Giving Compass’ Take:
• Richard Gunderman debunks myths surround the 1918 flu pandemic to increase understanding about potential future pandemics.
• How can funders use this information to prioritize pandemic prevention funding? To what extent is the public’s understanding of pandemics important in preventing and mitigating future pandemics?
2018 marks the 100th anniversary of the great influenza pandemic of 1918. Between 50 and 100 million people are thought to have died, representing as much as 5 percent of the world’s population. Half a billion people were infected.
The 1918 flu pandemic has been a regular subject of speculation over the last century. Historians and scientists have advanced numerous hypotheses regarding its origin, spread and consequences. As a result, many of us harbor misconceptions about it.
By correcting these myths, we can better understand what actually happened and learn how to prevent and mitigate such disasters in the future.
The pandemic originated in Spain
No one believes the so-called “Spanish flu” originated in Spain. The pandemic likely acquired this nickname because of World War I, which was in full swing at the time. The major countries involved in the war were keen to avoid encouraging their enemies, so reports of the extent of the flu were suppressed in Germany, Austria, France, the United Kingdom and the U.S. By contrast, neutral Spain had no need to keep the flu under wraps. That created the false impression that Spain was bearing the brunt of the disease. In fact, the geographic origin of the flu is debated to this day, though hypotheses have suggested East Asia, Europe and even Kansas.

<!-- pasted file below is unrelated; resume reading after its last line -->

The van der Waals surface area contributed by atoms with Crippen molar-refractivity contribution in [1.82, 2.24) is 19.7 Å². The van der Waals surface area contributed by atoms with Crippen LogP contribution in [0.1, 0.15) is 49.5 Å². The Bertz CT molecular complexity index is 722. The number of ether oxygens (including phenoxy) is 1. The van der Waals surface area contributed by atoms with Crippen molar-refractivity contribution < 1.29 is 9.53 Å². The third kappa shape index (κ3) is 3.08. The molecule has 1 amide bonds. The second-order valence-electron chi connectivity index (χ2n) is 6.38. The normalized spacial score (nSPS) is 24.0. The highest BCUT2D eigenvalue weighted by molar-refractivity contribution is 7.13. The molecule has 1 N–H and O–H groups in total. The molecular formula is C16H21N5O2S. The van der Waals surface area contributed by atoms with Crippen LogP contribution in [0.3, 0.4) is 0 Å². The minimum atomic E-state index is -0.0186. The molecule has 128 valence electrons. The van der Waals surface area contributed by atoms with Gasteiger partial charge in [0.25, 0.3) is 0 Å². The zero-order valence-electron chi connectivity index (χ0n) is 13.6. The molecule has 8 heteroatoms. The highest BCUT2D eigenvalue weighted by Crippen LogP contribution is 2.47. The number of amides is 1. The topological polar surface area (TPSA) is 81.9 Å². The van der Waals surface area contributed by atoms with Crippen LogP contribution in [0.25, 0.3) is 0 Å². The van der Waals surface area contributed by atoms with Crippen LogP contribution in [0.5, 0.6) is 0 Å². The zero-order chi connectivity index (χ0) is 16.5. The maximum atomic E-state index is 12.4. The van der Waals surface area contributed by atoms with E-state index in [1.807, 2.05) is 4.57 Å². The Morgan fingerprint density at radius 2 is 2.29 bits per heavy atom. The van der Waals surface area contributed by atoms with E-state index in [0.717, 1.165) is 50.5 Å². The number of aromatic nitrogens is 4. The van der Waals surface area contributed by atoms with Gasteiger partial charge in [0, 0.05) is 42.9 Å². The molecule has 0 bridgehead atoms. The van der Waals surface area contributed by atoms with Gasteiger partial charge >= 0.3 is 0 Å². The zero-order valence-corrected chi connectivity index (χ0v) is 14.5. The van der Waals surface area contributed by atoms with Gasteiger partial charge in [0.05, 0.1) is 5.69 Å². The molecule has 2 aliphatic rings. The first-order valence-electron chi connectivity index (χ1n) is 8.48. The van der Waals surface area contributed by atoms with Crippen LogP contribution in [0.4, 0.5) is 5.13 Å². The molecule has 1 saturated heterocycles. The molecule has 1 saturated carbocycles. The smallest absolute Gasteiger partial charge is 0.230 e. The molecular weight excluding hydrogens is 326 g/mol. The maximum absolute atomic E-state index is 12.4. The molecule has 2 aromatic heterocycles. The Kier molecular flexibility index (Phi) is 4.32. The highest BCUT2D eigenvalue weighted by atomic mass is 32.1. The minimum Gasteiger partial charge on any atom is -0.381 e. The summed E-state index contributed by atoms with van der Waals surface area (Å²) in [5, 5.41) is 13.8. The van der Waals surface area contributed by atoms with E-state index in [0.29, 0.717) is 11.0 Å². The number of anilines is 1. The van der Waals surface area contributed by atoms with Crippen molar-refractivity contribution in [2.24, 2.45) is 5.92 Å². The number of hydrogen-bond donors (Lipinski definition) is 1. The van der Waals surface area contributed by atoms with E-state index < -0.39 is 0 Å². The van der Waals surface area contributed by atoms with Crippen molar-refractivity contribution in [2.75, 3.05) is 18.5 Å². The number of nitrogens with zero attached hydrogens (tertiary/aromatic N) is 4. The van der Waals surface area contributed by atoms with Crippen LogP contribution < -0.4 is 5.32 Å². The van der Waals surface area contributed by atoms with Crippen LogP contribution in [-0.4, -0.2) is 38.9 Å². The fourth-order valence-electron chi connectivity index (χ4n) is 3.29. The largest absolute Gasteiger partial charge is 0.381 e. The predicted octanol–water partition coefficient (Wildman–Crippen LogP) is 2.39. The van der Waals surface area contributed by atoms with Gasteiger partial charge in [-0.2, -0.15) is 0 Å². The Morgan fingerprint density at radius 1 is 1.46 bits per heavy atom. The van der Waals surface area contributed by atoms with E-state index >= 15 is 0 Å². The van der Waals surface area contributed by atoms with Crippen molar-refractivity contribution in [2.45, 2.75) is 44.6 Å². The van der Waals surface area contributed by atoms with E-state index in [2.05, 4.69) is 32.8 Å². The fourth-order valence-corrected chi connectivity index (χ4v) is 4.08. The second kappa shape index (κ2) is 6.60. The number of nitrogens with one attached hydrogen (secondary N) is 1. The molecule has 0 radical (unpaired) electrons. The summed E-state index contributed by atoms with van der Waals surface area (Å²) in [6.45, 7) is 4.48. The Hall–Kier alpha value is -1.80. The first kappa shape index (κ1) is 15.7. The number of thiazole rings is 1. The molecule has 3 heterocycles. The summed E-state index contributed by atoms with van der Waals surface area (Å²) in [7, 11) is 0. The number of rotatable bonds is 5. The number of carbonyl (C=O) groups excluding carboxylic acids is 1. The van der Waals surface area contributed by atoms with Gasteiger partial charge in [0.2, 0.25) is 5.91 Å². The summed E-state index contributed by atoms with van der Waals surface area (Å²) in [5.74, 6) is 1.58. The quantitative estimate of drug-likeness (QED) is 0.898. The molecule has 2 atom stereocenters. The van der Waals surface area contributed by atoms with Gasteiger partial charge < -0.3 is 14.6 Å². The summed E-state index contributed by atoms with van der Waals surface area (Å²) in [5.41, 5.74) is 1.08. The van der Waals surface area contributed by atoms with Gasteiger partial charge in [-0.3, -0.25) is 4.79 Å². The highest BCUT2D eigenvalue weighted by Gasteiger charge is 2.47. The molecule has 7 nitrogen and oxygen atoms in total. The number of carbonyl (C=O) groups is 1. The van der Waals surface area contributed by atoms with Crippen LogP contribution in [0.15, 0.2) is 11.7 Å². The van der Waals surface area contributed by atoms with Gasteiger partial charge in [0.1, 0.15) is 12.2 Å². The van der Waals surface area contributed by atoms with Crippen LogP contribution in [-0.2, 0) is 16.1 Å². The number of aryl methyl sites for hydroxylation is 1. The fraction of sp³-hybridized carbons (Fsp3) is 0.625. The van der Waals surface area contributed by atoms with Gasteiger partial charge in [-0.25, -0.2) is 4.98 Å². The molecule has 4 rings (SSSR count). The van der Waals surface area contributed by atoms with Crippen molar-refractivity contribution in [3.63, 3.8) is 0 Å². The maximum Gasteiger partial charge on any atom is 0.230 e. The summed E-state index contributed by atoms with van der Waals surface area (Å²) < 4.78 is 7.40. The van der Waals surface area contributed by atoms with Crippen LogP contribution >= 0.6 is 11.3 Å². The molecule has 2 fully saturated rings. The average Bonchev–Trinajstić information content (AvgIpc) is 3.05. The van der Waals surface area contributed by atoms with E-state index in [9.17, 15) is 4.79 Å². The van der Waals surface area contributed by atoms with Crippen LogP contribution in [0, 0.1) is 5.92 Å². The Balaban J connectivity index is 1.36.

The pandemic was the work of a “super-virus”
The 1918 flu spread rapidly, and has long fueled the supposition that the strain of influenza was particularly lethal.
However, more recent study suggests that the virus itself, though more lethal than other strains, was not fundamentally different from those that caused epidemics in other years. Much of the high death rate can be attributed to crowding in military camps and urban environments, as well as poor nutrition and sanitation, which suffered during wartime. It’s now thought that many of the deaths were due to the development of bacterial pneumonias in lungs weakened by influenza.
Read the full article about debunking 1918 flu pandemic myths by Richard Gunderman at The Conversation.
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